The long and winding (hi)story of furniture design is largely one of evolution not revolution, largely one of innumerable, often imperceptible, social, cultural, economic, technical, et al transformations, movements, hindrances and undulations which slowly, continually, combine and interact to widen and deepen the river as it flows. A process aided, abetted and accelerated by irregularly arising confluences where a new tributary flows into the unflinchingly onwards rolling mainstem.
One such being inarguably Michael Thonet.
With the exhibition Bentwood and Beyond. Thonet and Modern Furniture Design the MAK – Museum für angewandte Kunst Vienna navigate the history of that tributary and explore its legacy and contemporary relevance, and relationship, to the course of furniture design.
Although the (hi)story of Thonet first becomes visible in the mid-1800s in Vienna, it technically issues forth in 1819 in Boppard on the banks of the Middle Rhein where and when Michael Thonet inherited his father’s carpentry workshop and began his own experimentations in furniture construction. The 200th anniversary of that inheritance, of those early experiments, offering an excellent opportunity, excuse, for reflection on 200 years of Thonet, on 200 years of furniture design……. and that not just in the city where Michael Thonet established his reputation.
As regular, and observant, readers will be aware we’ve already posted from the exhibition Thonet & Design at Die Neue Sammlung Munich, a chronological cruise through 200 years of Thonet chair design, and in what follows we will regularly refer back to that post, not because the two exhibitions are the same, they’re not, but because a lot of what we want/need to refer to in this post is the same as in that one. And much as we often repeat ourselves, we’d really rather not.
Similarly we refer you dear reader to numerous other Thonet posts to be found in these pages for more detailed discussions on the history and development of both Thonet furniture and Thonet company; in what follows our focus is, must be, Bentwood and Beyond, whereby it is important to note that the relationship of “Bentwood” to “Beyond” in the exhibition title shouldn’t be understood linearly as in Buzz Lightyear’s “To Infinity… and Beyond!”, but much more voluminously as in “To Bentwood… and moreover/furthermore/besides”1. As an exhibition Bentwood and Beyond is not about extending our metaphorical river into new terrain, but about charting an existing, if only seldom visited, delta.
Or put another way….
Presenting itself, and as befits a Thonet exhibition, as a twisting, meandering, tour, Bentwood and Beyond is in many regards two, invisibly, interwoven exhibitions: one discussing and following the Thonet (hi)story, the other expanding, widening, its field of vision to place, discuss and reflect on Thonet and modern furniture design in a myriad contexts.
The former opening, logically and pleasingly, with Michael Thonet’s so-called Boppard Chair from ca 1836, one of his earliest, successful, attempts at creating furniture from mechanically formed wood and a work which, as discussed from Thonet & Design in Munich, stands not just symbolically for the beginning of Thonet furniture but also as a harbinger of and for both the developments Michael Thonet would introduce to furniture production and also the fact that first Michael Thonet’s and subsequently Thonet Thonet’s contribution to furniture history has generally been less in context of the development of new technologies and/or materials per se and more in context of an adoption, novel utilisation and thereby development of existing, when invariably still very nascent, technologies/materials: just as Thonet didn’t invent steel tube furniture or didn’t invent solid wood bending, Michael Thonet didn’t invent forming glued strips of wood nor the use of standardised components. Did however make them very much his/their own.
From Boppard Bentwood and Beyond moves on to explore the Thonet (hi)story through a variety of varying contexts including, and amongst many others, the numerous 19th century World’s Fairs which were of such importance in helping establishing Thonet’s international reputation; Thonet’s numerous, and often less popularly known, often for good reason, post-World War Two excursions and exploits; the, still very poorly understood and resolved, arguably unresolvable, yet equally very obvious, relevance of the English architect Peter Hubert Desvignes to the development of Michael Thonet and his work; or discussions on Thonet in context of 19th century Vienna, including, and importantly, mid-19th century iron wire furniture, which, as we noted from Munich, can be considered an important influence on Michael Thonet’s reduced, meandering, naturalistic formal aesthetics. One of several possible influences, the truth being lost in the mists of time and ruins of war; however Michael Thonet’s interpretation of that/those influence(s) being for us, as previously noted, one of his most important contributions to the (hi)story of furniture design, foretelling as it did in an age of relative ostentation a coming, necessary, liberating, reduction.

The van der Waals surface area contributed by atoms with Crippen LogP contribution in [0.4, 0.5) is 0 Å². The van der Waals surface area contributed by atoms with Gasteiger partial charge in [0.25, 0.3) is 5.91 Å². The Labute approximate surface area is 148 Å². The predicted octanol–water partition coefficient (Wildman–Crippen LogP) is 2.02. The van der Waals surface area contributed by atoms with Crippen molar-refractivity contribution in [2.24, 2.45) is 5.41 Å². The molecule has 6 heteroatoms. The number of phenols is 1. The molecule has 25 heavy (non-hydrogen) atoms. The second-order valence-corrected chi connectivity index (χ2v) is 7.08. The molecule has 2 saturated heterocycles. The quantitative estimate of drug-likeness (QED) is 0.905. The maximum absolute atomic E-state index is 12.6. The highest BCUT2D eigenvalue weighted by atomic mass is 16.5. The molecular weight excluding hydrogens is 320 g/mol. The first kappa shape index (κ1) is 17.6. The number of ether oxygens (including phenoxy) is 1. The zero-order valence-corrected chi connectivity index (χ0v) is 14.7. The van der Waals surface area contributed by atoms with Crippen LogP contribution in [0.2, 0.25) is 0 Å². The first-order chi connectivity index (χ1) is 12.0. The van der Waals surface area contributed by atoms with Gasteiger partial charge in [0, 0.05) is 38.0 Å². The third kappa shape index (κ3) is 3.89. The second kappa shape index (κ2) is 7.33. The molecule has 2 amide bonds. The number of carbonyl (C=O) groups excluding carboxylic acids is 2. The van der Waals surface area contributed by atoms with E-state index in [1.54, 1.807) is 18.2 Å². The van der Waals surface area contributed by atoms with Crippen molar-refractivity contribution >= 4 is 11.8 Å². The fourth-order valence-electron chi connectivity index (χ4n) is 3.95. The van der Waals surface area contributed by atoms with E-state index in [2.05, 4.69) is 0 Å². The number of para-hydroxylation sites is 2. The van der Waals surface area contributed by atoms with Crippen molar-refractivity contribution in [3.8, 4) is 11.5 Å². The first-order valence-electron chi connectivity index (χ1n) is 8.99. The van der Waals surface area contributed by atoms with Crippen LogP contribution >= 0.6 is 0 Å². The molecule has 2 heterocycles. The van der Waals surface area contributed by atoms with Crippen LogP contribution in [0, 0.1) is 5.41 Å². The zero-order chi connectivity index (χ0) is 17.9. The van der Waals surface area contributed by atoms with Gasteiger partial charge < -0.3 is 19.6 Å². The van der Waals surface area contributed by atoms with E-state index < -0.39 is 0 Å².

And a contribution, logically, also explored through numerous examples of Thonet furniture: a tour through 200 years of Thonet which in addition to popularly recognised works such as the Nr. 4 with which Michael Thonet first achieved commercial success and acceptance, the Nr. 14 “Coffee House Chair”, one of the most commercially successful furniture designs ever and a work of deceptive, beguiling simplicity, a chair that is very much more than the sum of its (few) parts, or more contemporary works such as Stefan Diez’s Nr. 404 or Robert Stadler’s Nr. 107, also includes lesser known but no less informative and instructive Thonet works including the Sofa Nr. 150 from ca 1890 and which presents itself in that highly regrettable, and indecipherably popular, fake bamboo styleee that so neatly encapsulates how taste lost its way in the late 19th century, a Demonstration Chair from the 1867 World’s Fair in Paris which not only demonstrates, indicates, the possibilities with bent solid beech, but also in many regards predicts the coming florid allusions of the Art Nouveauists, or the 1936 Siesta Medizinal recliner by Hans Luckhardt which, as we all learned from Anton Lorenz: From Avant-Garde to Industry at the Vitra Design Museum Schaudepot, was not only an important step on the way to the contemporary upholstered TV lounger, but pretty much kept Thonet in business during the Second World War.